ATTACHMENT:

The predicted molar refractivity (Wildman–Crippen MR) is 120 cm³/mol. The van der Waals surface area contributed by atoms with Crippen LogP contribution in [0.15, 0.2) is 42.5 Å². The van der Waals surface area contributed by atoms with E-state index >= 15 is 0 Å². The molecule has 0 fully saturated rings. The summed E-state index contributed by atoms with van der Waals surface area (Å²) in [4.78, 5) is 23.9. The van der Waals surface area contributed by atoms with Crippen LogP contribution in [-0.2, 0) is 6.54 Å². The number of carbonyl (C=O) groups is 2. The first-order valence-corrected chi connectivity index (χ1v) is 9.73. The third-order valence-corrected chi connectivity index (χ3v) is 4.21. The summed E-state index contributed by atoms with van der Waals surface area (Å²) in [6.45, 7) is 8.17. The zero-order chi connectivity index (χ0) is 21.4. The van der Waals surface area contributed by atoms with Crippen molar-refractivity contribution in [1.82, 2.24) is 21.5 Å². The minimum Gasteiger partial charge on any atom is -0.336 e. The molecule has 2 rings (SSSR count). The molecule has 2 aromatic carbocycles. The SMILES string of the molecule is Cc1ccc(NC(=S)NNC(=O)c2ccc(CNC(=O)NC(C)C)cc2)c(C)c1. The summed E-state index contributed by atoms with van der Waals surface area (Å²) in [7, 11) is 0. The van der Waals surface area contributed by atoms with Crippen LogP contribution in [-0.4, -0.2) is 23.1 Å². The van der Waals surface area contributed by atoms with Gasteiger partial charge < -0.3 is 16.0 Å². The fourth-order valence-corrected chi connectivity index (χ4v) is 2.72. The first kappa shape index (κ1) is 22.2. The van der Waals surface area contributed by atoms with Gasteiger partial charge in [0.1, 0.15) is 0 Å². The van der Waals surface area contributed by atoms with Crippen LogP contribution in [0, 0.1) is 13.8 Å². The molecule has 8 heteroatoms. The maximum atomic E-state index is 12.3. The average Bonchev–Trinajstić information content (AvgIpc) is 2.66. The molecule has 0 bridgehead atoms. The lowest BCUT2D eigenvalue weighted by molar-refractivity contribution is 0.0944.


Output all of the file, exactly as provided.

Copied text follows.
The predicted molar refractivity (Wildman–Crippen MR) is 120 cm³/mol. The van der Waals surface area contributed by atoms with Crippen LogP contribution in [0.15, 0.2) is 42.5 Å². The van der Waals surface area contributed by atoms with E-state index >= 15 is 0 Å². The molecule has 0 fully saturated rings. The summed E-state index contributed by atoms with van der Waals surface area (Å²) in [4.78, 5) is 23.9. The van der Waals surface area contributed by atoms with Crippen LogP contribution in [-0.2, 0) is 6.54 Å². The number of carbonyl (C=O) groups is 2. The first-order valence-corrected chi connectivity index (χ1v) is 9.73. The third-order valence-corrected chi connectivity index (χ3v) is 4.21. The summed E-state index contributed by atoms with van der Waals surface area (Å²) in [6.45, 7) is 8.17. The zero-order chi connectivity index (χ0) is 21.4. The van der Waals surface area contributed by atoms with Crippen molar-refractivity contribution in [1.82, 2.24) is 21.5 Å². The minimum Gasteiger partial charge on any atom is -0.336 e. The molecule has 2 rings (SSSR count). The molecule has 2 aromatic carbocycles. The SMILES string of the molecule is Cc1ccc(NC(=S)NNC(=O)c2ccc(CNC(=O)NC(C)C)cc2)c(C)c1. The summed E-state index contributed by atoms with van der Waals surface area (Å²) in [7, 11) is 0. The van der Waals surface area contributed by atoms with Crippen LogP contribution in [-0.4, -0.2) is 23.1 Å². The van der Waals surface area contributed by atoms with Gasteiger partial charge < -0.3 is 16.0 Å². The fourth-order valence-corrected chi connectivity index (χ4v) is 2.72. The first kappa shape index (κ1) is 22.2. The van der Waals surface area contributed by atoms with Gasteiger partial charge in [0.1, 0.15) is 0 Å². The van der Waals surface area contributed by atoms with Crippen LogP contribution in [0, 0.1) is 13.8 Å². The molecule has 8 heteroatoms. The maximum atomic E-state index is 12.3. The average Bonchev–Trinajstić information content (AvgIpc) is 2.66. The molecule has 0 bridgehead atoms. The lowest BCUT2D eigenvalue weighted by molar-refractivity contribution is 0.0944.